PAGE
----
“Jaya! Now we’ll just travel and preach and distribute Prabhupada’s books.”

Radha-Damodara Travelling Sankirtana Party

Started with a half-dozen brahmacaris. There was Narada Muni Prabhu, Vishnudatta Prabhu, Dayal Chandra Prabhu, Sri Ballabha Prabhu, Patatriraja Prabhu, Hasyagrami Prabhu, and Jamadagni Prabhu. Soon Jamadagni left, while Aja, Riksharaja and Sri Galim Prabhus joined. During the two years I was with the RD TSKP, these devotees–and of course Maharaja and myself–made up the nucleus of the party. Bhakta Marty from Denver , who became Mahamantra Prabhu (and now is Bhakti Vishrambha Madhava Maharaja), joined us a bit later. He too became a core Radha-Damodara devotee.

Patita Pavana prabhu / H.H. Suhotra Maharaja:

The Radha-Damodara bus had just gone up in flames in the middle of the desert! The differential on the rear axle got overheated and the grease and oil inside combusted. The devotees barely managed to save the Deities and themselves before the blaze turned the bus into a charred metal skeleton.

Maharaja went to LA and borrowed money from Karandhara Prabhu, the West Coast GBC. He bought a much better bus. The old one was just a plodding school bus; the new one was a long-distance coach. This was the first of a fleet of such busses. In the later part of 1974 HH Tamal Krsna Maharaja arrived from India to re-join his old friend from the Morning Star Ranch. Their teaming up was when the Radha-Damodara TSKP started to expand: first from one bus to three, then finally up to a dozen.

Patita Pavana prabhu / H.H. Suhotra Maharaja:

In the early days of the Hare Krishna Movement in America, Sri Sri Radha-Damodara were the first Deities that most people ever saw. This was because Radha-Damodara did not remain confined to a temple building. Instead, since Their temple happened to be a bus, They were constantly on the move.

Jayananda Prabhu, Vishnujana Swami and Tamal Krishna Goswami had joined the San Francisco Radha Krishna temple within the first year of its opening in the mid ’60s. Together they helped establish Lord Chaitanya’s mission in California while inaugurating the first traveling sankirtan party in the Western world.

The Radha-Damodara Party was the largest traveling sankirtan army the world had ever seen, comprising six buses with numerous satellite vans and cars that crisscrossed the North American continent. They distributed millions of transcendental books and inspired other parties around the world to do the same.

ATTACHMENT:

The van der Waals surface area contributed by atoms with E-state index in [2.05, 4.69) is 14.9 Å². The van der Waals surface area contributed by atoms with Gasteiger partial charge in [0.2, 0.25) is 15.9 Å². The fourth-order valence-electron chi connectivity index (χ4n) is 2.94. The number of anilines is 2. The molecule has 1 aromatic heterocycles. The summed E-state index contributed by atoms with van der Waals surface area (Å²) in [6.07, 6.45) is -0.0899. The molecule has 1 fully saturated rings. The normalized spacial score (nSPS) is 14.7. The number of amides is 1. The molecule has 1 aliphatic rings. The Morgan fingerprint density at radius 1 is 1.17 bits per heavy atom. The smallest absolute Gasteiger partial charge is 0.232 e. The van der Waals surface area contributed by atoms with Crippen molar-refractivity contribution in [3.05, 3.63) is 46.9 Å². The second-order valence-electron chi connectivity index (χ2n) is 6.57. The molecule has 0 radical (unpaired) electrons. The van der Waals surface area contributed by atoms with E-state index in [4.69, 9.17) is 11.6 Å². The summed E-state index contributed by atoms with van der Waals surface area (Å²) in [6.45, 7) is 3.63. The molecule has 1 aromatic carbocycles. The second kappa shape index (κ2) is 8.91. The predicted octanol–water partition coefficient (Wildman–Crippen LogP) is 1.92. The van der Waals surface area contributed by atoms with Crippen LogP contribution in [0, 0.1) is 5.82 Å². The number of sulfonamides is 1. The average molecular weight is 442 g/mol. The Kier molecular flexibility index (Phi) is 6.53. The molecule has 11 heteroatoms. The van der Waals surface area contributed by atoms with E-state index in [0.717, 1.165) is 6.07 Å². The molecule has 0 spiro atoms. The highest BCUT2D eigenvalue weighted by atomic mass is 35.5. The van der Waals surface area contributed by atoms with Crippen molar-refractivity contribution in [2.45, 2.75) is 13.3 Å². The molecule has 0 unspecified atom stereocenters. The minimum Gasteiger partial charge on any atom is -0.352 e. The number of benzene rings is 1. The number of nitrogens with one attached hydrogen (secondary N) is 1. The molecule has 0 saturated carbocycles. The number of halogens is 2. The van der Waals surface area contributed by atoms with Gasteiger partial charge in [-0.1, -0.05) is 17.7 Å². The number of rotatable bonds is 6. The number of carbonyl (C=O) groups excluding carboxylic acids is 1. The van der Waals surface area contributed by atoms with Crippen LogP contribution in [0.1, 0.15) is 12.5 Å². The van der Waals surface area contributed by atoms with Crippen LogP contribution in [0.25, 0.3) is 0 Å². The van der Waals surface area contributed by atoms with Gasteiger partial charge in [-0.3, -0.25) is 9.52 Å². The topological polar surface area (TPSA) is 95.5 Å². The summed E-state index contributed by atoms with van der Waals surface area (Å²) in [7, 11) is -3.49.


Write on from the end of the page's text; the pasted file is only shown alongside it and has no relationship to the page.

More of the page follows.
Another time in that same room there was a discussion about kirtan, the Radha Damodar kirtans that we were having on campus or on the street where we set up. Prabhupada was saying we just should use khol and karatals. At that time we had many instruments. We had harmonium, we had esraj-which was like a violin-we had ektara, and we had an instrument that had strings and you play it with little hammers. So there was a discussion where Prabhupada was saying just to use khols and karatals. And Adi-kesava said that people were attracted to the party because of the instruments, and Prabhupada didn’t seem to take that very seriously. And then Adi-kesava said, “But Visnujana said…” and Prabhupada cut him off and said, “Who is Visnujana? I am your spiritual master.” And also in that meeting Prabhupada said that there shouldn’t be any harmonium during the aratis. And previously you hear lot of tapes of Bharadvaj and others playing harmonium. So that was stopped during aratis. And it didn’t seem like Prabhupada just wanted some expert musicians. He wanted devotees. So that was stopped, and that time the Radha Damodar party just went back to mrdanga and karatals on the public kirtans, for a while, and eventually we had a couple of instruments here and there, I had heard with Prabhupada’s permission; I don’t know for sure.

Dravinaksa Dasa, Memories of Srila Prabhupada, DVD #47

Woman leading kirtans – Yamuna mataji

An important apparent contradiction comes from a statement in the scriptures that a sannyasi and a brahmacari should not hear a woman’s voice. But Srila Prabhupada had men and women chant japa together, women led kirtans in the temple and in public engagements, and the women gave classes.

  • Srila Prabhupada had Yamuna (one of our best singers) lead kirtans in front of crowds of guests and devotees, which included of course sannyasis and brahmacaris.

  • Yamuna, Lilavati, Kausalya, and later Parijata, Jyotirmayi and many others used to routinely lead kirtans.

  • “I want to organize a women kirtan party singing the Gita-Gan. Can you help me?” (letter to Gargamuni Maharaja, 1974)

  • In France, when he noticed that Jyotirmayi could pronounce the Sanskrit better than others (she had been taught by Nitai, his personal sanskrit secretary), Srila Prabhupada said that from then on, she should lead the recitation of the sanskrit verses before class. (Jyotirmayi, 1972)

Yamuna devi dasi was one of the first women to join ISKCON, helping to open the San Francisco center in 1967 and the London center later on. One of her first services was to assist Srila Prabhupada in cooking, and she had become one of the foremost experts on Vedic cooking.

Also famous for her singing voice, Yamuna devi dasi’s voice can be heard as the lead vocalist in the famous “Govindam” prayers that are played in all 400+ Hare Krishna centres around the world every morning.